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Filip,  Funny you should say that, the law must of changed in Belgium for the better, as going back many years now i sold my oldspitfire, nut and bolt rebuild and the chap was from Belgium, came over to the UK with a low loader buying up all the triumphs, I said to him why ? He said the law had changed and now everybody was buying all the old cars back as they could now use them on the road ! Did no really understand what he was going on about at the time but it makes sense now.:)


A

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2 hours ago, Escape said:

any car over 25 years old does not need a yearly MOT. Only limitation is it can not be used as a daily driver

Is that only if you don't MOT it?

My Excel is 26 years old, and I use it as my daily driver :) Although I have to alternate it with my modern Peugeot as leaving the Peugeot on the drive for long periods unused would not be good for it. :thumbup: 

Stopping the requirement for MOTs would stop you being able to check if the car has been used regularly via the MOT History website - not a good move.

Edit

Question further down

Do you agree that an annual mileage limit should be imposed on VHIs exempted from testing?

From the Impact Assessment

"The purpose of the new proposals is to ensure only vehicles of genuine historical interest are allowed exemption from testing as these vehicles are more likely to be well maintained and
used less frequently."

As we know our cars benefit from being in regular use, so this is all the more reason to keep the MOT rather than drop it!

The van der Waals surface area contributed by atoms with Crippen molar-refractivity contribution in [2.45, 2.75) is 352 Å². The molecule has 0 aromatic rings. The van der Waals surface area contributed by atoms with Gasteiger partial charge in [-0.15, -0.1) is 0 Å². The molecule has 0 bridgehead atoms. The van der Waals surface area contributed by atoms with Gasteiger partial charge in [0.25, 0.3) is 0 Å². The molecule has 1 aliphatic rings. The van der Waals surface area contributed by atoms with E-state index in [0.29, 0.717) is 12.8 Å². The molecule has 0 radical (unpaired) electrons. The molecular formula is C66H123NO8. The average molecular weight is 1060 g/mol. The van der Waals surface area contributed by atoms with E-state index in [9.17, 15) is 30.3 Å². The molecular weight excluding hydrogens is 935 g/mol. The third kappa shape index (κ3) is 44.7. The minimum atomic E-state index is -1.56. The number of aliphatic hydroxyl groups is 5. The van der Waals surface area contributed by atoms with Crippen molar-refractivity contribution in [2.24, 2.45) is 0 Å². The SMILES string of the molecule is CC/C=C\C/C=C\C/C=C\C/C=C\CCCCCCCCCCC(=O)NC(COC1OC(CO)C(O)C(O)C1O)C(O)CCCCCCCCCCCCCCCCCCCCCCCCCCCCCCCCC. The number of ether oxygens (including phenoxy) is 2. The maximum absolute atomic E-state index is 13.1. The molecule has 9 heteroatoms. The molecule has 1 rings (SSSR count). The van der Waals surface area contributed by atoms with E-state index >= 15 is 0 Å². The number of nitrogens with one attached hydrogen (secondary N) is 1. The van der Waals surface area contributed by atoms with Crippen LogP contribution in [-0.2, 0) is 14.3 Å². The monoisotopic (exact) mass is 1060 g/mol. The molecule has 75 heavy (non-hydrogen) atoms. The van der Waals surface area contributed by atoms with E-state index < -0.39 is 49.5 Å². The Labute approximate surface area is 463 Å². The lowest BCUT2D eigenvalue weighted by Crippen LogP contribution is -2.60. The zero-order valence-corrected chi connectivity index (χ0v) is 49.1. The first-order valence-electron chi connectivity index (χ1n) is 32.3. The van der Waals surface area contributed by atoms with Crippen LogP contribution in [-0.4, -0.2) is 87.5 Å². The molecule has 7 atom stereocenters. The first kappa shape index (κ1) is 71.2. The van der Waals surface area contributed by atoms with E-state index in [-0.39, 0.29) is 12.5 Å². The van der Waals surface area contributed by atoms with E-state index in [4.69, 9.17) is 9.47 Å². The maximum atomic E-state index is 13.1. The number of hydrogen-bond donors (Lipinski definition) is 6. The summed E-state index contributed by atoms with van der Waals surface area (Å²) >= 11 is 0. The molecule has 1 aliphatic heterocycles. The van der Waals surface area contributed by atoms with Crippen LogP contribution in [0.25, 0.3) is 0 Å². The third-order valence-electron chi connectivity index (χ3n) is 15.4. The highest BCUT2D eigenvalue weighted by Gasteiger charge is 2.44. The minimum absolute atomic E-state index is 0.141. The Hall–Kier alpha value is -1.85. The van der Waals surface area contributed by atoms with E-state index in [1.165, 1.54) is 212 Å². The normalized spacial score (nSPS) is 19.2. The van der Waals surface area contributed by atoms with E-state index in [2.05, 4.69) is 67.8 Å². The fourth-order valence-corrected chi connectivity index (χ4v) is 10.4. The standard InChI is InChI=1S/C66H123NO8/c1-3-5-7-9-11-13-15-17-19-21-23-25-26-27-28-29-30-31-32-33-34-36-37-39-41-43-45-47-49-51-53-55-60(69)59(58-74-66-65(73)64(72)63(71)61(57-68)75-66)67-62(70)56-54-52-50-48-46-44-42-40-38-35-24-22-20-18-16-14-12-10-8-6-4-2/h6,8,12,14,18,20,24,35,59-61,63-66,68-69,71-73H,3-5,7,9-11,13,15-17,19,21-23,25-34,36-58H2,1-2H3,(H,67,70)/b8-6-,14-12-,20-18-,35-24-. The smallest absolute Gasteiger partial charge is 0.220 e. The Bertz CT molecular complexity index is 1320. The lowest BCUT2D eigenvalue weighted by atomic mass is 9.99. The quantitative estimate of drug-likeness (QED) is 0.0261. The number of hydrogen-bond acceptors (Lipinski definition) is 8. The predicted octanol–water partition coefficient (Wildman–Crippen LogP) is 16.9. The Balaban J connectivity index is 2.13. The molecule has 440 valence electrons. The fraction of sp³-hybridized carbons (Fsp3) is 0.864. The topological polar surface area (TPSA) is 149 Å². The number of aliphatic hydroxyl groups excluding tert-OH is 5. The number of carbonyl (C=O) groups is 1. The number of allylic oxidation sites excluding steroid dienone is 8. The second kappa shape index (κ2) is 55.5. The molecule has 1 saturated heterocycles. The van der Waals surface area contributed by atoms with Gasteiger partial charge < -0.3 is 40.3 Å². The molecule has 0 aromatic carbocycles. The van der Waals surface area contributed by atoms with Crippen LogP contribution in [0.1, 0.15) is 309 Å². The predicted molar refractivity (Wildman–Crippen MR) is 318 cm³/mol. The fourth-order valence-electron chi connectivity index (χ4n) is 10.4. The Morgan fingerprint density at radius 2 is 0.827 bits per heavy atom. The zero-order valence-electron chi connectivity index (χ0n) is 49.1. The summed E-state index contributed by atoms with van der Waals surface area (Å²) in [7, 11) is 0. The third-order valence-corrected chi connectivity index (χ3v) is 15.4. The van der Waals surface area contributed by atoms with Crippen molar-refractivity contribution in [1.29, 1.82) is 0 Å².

At the end of the Impact Assessment

Does implementation go beyond minimum EU requirements? YES

Doesn't this sum up everything that is wrong with the current situation.

 

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I heard a while back some people were happy about the possibility of this simply because they could pinch the number plates off old cars. If memory served you had to have a car MOT'd/roadworthy to transfer the plate off it... or something. Never really looked into it.

I can see the benefit of a different MOT for classic vehicles, but not abandoning one altogether. The current MOT is a bit weird anyway, a general lack of common sense doesn't help it.


James Martin (JayEmm)
Director of Photography & Car Enthusiast

Follow my Lotus adventure online! www.jayemm.com

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James you are right about the number plate they can only transfer a plate from a car with a current MOT.  So it may be easier in the future for people to pull plates for sale.   I just cannot see why they are even bothering with this, why try to fix something that is not broken :angry:


A

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A neighbour has a pile of rust that used to be a TR6, the twit let it rot with a £3000 number plate on it. He must be pleased to read this.


In the garage no-one can hear you scream 

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To be honest, most people these days don't run a car much more than 15 years old because "they're cheap"... even the 17/18 year olds I know are all clamoring over brand new cars on finance, with insurance incentives etc...

I am all for helping classic car owners... just not sure this is the appropriate way. I'd rather they move the free tax threshold to 25 years.


James Martin (JayEmm)
Director of Photography & Car Enthusiast

Follow my Lotus adventure online! www.jayemm.com

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See this is another Reason why all this goverment car stuff is absolute bol....ks .    If you sell a car now even though the car has no tax disc anymore, say you sell it on the 23rd of the month etc, you loose the months tax as you cant claim back less than a month, but at the the same time the poor fellow who has just purchased your car from you also pays for the full months worth of tax as they do not tax for less than a month.   Given its all done online they are absolutly ripping the piss money wise and are coining it in on car tax.

Another gripe is also the sorn,  Why should you have to keep sorning every year ?  the roads are covered in those cameras now and police cars have the tech to read plates automatically as this is why you need no tax disc, so why should you have to sorn. ? As the sorn is also a grey area at the moment with people taking the dvla to court  over cases.